Walk this way

Walk this way

A recent fossil discovery has given scientists new insight into some of humanity's earliest ancestors.

An international team led by the Cleveland Museum of Natural History, which included researchers from Case Western Reserve University, has published its research of a 3.6-million-year-old partial hominid skeleton discovered in Ethiopia's Afar region. The fossil belongs to the species Australopithecus afarensis, the same species as the Lucy fossil discovered in 1974.

The new find—nicknamed "Kadanuumuu," which means "big man" in the Afar language—predates his famous relative by about 400,000 years, and the analysis of the specimen has given scientists new clues into how the species lived and moved.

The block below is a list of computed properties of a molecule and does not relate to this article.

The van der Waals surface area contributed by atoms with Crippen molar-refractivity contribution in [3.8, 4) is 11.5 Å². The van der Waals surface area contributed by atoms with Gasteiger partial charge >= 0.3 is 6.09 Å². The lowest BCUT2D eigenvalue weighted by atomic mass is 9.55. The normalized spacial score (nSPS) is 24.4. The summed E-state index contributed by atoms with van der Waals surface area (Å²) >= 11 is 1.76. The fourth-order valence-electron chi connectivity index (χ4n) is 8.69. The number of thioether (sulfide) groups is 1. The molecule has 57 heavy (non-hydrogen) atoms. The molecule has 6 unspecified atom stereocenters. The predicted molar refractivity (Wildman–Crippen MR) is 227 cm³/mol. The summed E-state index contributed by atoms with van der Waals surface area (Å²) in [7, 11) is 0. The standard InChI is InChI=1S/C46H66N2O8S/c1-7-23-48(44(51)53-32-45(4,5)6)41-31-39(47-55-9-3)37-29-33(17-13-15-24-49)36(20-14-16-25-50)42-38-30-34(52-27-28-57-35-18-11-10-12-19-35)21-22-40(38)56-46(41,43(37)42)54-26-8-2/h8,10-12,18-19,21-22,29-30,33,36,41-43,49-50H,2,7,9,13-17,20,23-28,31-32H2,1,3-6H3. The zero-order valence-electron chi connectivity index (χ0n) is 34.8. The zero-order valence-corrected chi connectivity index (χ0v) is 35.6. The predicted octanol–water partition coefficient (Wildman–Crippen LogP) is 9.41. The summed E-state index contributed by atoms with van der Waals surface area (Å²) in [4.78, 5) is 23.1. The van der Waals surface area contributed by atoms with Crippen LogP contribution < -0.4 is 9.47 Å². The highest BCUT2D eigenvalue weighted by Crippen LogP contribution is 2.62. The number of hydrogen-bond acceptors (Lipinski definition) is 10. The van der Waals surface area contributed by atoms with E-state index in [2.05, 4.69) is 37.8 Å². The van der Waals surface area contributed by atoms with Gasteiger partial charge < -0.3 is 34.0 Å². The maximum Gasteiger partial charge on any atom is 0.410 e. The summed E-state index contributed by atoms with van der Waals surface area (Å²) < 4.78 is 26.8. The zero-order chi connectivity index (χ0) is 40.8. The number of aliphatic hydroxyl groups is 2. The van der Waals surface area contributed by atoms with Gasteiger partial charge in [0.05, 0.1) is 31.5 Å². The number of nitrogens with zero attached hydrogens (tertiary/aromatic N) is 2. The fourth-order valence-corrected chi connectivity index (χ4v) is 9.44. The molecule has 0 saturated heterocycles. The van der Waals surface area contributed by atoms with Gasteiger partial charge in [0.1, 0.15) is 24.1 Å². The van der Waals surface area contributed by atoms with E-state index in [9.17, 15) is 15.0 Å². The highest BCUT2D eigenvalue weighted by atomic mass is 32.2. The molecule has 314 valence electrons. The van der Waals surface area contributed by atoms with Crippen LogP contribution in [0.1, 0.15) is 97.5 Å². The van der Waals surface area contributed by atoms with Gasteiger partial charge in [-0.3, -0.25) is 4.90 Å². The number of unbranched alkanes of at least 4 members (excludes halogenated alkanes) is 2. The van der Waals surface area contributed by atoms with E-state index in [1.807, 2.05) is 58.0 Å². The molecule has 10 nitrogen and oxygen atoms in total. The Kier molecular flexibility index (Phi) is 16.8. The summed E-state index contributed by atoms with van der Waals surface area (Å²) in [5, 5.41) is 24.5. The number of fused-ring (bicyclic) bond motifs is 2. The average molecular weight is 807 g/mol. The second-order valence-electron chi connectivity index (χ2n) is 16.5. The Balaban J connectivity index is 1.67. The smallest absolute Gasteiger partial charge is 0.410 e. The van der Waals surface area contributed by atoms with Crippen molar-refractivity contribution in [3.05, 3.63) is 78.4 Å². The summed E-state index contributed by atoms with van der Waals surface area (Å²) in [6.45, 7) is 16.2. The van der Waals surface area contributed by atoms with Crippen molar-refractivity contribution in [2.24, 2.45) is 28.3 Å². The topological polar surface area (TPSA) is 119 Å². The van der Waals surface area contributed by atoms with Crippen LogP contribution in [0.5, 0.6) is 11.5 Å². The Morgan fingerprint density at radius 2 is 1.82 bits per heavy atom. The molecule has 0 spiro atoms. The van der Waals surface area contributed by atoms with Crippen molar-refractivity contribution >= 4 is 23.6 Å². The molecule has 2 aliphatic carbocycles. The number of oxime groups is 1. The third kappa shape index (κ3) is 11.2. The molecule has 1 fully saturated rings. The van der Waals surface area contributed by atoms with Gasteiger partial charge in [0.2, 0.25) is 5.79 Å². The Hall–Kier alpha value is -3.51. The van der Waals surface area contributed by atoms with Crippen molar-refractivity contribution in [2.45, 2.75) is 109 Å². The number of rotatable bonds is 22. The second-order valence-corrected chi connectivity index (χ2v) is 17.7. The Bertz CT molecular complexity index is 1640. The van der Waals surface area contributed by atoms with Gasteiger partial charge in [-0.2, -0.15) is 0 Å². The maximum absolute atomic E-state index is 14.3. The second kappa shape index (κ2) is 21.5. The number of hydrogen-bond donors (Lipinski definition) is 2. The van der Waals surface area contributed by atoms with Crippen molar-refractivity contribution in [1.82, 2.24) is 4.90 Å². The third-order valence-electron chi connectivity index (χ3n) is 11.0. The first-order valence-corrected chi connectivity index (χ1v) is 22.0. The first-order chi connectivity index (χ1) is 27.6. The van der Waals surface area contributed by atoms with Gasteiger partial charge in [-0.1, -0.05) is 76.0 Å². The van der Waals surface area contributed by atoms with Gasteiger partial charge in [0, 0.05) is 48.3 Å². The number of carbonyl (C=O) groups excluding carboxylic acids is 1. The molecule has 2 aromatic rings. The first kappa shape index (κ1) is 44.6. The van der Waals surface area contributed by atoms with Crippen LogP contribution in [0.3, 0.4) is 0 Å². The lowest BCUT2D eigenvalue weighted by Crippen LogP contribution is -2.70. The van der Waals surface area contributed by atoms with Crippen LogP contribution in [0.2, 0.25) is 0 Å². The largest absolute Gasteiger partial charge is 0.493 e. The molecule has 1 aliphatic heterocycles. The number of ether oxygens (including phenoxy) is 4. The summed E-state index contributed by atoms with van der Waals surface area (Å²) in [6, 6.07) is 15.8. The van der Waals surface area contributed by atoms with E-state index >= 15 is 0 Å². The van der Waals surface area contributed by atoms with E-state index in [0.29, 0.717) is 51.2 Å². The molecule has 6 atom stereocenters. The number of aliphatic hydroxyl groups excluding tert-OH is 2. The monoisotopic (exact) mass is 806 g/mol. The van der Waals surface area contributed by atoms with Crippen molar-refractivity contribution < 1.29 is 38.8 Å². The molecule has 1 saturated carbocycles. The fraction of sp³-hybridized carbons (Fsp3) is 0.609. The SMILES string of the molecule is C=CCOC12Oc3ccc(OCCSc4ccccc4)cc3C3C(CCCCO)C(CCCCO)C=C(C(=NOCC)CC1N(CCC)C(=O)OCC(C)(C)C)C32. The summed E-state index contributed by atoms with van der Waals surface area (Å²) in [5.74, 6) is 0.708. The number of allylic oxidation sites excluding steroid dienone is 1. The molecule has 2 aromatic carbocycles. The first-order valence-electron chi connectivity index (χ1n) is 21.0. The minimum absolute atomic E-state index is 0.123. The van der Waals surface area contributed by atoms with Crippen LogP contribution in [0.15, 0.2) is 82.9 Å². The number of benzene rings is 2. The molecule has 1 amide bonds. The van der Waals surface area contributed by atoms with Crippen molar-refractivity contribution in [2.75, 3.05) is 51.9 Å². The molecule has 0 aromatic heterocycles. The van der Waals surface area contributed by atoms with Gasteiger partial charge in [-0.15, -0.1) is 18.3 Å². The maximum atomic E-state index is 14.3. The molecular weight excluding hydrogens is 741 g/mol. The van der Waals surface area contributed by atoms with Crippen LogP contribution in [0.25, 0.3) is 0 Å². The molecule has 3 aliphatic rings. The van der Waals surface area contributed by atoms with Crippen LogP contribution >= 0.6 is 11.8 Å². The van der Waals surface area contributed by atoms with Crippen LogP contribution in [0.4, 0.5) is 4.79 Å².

"This individual was fully bipedal and had the ability to walk almost like modern humans," says Yohannes Haile-Selassie, PhD, adjunct professor of anatomy, anthropology and cognitive sciences at the school and curator and head of physical anthropology at the museum. "As a result of this discovery, we can now confidently say that Lucy and her relatives were almost as proficient as we are walking on two legs, and that the elongation of our legs came earlier in our evolution than previously thought."